Matched and mismatched appraisals of the effectiveness of communication strategies by family caregivers of persons with Alzheimer's disease


  • Marie Y. Savundranayagam,

    Corresponding author
    1. School of Health Studies, Western University
    • Address correspondence to: Marie Y. Savundranayagam, School of Health Studies, Faculty of Health Sciences, Arthur & Sonia Labatt Health Sciences Bld. Room 219, Western University, London, ON, Canada N6A 5B9; e-mail:

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  • J. B. Orange

    1. School of Communication Sciences and Disorders, Western University
    2. Lawson Health Research Institute, London ON Canada
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Communication problems stemming from Alzheimer's disease (AD) often result in misunderstandings that can be linked with problem behaviours and increased caregiver stress. Moreover, these communication breakdowns also can result either from caregivers’ use of ineffective communication strategies, which paradoxically are perceived as helpful, or can occur as a result of not using effective communication strategies that are perceived as unhelpful.


The two primary aims were to determine the effectiveness of strategies used to resolve communication breakdowns and to examine whether caregivers’ ratings of strategy effectiveness were consistent with evidence from video-recorded conversations and with effective communication strategies documented in the literature.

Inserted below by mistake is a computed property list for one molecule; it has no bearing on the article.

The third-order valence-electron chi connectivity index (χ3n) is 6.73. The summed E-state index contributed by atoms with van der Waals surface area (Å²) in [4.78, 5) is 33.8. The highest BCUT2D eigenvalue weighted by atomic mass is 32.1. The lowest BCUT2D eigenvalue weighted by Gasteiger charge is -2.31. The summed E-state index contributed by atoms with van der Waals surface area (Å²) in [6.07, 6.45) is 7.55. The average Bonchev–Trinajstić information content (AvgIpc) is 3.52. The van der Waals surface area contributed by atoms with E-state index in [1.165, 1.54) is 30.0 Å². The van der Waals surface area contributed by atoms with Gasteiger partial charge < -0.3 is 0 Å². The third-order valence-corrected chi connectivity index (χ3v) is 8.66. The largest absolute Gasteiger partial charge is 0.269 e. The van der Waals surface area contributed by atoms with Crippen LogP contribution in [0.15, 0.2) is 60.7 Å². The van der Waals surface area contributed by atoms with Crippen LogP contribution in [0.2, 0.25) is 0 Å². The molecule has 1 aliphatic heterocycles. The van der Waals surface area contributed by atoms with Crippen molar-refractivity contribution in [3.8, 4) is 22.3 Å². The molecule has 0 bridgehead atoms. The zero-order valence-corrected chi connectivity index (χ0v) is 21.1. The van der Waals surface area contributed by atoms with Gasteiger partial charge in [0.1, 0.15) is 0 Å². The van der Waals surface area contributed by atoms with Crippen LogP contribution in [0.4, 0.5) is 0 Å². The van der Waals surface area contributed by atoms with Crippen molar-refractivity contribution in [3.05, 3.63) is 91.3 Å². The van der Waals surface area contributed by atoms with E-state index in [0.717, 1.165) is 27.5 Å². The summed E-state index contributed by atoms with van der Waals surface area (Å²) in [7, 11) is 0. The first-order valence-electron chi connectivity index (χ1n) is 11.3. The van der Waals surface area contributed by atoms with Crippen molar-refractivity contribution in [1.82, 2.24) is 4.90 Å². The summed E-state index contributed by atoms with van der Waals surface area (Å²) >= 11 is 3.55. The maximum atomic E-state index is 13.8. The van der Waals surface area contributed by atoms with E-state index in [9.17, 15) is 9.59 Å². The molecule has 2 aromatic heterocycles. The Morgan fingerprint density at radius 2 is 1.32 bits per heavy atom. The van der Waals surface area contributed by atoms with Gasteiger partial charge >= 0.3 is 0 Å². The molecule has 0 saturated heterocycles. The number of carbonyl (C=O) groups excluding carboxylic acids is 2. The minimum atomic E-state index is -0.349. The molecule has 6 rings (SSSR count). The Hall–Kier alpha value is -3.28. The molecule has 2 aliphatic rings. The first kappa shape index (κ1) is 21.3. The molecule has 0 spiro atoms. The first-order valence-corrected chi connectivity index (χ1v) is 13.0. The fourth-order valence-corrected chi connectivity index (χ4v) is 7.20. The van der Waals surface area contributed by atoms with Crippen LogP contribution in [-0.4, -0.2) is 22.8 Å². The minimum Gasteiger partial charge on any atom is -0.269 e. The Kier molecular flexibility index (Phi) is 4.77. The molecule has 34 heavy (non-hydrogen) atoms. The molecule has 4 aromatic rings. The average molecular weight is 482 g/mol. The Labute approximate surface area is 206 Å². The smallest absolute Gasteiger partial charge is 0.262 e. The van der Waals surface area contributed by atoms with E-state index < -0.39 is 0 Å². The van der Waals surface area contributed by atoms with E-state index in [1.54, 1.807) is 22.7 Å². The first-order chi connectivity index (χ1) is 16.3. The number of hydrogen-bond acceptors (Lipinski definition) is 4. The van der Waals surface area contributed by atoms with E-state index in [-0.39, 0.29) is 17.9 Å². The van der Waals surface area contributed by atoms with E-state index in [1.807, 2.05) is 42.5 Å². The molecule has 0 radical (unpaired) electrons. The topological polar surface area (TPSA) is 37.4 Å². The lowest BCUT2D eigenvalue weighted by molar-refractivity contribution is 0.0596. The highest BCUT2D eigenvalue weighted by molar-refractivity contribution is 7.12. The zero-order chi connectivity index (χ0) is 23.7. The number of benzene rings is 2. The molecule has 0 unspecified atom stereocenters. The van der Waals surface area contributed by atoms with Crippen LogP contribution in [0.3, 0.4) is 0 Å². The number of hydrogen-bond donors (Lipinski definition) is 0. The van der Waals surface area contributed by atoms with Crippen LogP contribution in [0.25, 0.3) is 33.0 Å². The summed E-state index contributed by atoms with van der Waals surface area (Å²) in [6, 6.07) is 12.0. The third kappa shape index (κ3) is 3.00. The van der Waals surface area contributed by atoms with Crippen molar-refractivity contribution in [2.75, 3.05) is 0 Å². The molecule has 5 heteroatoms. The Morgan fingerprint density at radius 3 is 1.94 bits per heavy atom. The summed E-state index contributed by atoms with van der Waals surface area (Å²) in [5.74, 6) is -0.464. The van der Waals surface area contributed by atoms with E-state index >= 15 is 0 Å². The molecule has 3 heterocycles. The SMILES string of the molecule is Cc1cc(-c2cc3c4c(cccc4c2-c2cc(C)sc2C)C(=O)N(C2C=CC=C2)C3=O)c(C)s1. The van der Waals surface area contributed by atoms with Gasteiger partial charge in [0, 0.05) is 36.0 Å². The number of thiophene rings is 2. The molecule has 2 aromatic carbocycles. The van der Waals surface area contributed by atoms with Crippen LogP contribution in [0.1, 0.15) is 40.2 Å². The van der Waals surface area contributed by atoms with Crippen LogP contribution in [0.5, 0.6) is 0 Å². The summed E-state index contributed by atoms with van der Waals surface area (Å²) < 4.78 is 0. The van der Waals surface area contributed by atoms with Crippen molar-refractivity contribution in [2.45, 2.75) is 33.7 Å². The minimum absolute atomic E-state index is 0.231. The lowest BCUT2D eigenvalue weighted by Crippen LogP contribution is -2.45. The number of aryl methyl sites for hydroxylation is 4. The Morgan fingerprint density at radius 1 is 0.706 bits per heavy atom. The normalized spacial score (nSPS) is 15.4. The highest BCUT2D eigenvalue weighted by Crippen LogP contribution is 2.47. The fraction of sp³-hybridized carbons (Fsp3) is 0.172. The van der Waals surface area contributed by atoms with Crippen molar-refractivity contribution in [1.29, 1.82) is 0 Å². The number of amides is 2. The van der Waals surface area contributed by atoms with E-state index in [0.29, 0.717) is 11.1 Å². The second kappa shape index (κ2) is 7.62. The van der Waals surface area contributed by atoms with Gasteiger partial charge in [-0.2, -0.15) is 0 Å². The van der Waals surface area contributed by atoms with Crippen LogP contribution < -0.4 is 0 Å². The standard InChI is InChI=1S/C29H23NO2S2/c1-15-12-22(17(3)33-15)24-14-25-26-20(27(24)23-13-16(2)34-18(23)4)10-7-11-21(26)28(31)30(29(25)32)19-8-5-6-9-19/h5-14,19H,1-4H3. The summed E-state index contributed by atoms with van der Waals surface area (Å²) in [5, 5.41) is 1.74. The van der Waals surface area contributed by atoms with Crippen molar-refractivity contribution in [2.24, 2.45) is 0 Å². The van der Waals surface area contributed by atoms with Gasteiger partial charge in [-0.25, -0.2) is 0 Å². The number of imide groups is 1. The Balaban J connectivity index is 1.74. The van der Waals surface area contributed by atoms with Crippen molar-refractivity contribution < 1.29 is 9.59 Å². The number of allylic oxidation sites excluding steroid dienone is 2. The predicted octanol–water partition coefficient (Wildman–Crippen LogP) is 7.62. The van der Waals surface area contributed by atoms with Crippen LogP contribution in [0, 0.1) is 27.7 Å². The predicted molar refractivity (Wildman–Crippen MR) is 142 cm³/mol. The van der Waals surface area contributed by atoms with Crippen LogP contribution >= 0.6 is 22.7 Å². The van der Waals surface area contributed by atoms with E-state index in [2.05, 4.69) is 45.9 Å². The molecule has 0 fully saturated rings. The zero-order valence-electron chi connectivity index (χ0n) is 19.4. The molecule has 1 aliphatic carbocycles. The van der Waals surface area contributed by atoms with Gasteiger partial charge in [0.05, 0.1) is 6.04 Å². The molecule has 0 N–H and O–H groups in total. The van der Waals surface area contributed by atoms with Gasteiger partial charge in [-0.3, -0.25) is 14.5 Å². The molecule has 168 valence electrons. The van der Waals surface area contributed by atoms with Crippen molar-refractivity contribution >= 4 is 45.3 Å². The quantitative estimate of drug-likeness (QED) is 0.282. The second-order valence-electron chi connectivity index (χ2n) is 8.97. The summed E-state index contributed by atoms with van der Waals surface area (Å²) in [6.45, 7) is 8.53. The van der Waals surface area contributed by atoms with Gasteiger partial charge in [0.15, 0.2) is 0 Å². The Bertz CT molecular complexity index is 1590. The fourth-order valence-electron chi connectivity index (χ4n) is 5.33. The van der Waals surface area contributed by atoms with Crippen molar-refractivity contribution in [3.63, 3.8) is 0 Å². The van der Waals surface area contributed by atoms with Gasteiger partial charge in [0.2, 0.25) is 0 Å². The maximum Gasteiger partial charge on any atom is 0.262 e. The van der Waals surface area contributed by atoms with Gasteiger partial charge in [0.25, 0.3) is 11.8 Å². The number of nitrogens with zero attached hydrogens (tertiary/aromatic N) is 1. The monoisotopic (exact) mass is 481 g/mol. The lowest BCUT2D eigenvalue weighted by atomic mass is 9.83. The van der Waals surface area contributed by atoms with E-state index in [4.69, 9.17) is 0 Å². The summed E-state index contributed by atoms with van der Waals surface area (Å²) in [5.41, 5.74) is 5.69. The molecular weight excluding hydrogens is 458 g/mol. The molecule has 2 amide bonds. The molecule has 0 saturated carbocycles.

Methods & Procedures

Twenty-eight mealtime conversations were recorded using a sample of 15 dyads consisting of individuals with early, middle and late clinical-stage AD and their family caregivers. Conversations were analysed using the trouble-source repair paradigm to identify the communication strategies used by caregivers to resolve breakdowns. Family caregivers also rated the helpfulness of communication strategies used to resolve breakdowns. Analyses were conducted to assess the overlap or match between the use and appraisals of the helpfulness of communication strategies.

Outcomes & Results

Matched and mismatched appraisals of communication strategies varied across stages of AD. Matched appraisals by caregivers of persons with early-stage AD were observed for 68% of 22 communication strategies, whereas caregivers of persons with middle- and late-stage AD had matched appraisals for 45% and 55% of the strategies, respectively. Moreover, caregivers of persons with early-stage AD had matched appraisals over and above making matched appraisals by chance alone, compared with caregivers of persons in middle- and late-stage AD.

Conclusions & Implications

Mismatches illustrate the need for communication education and training, particularly to establish empirically derived evidence-based communication strategies over the clinical course of AD.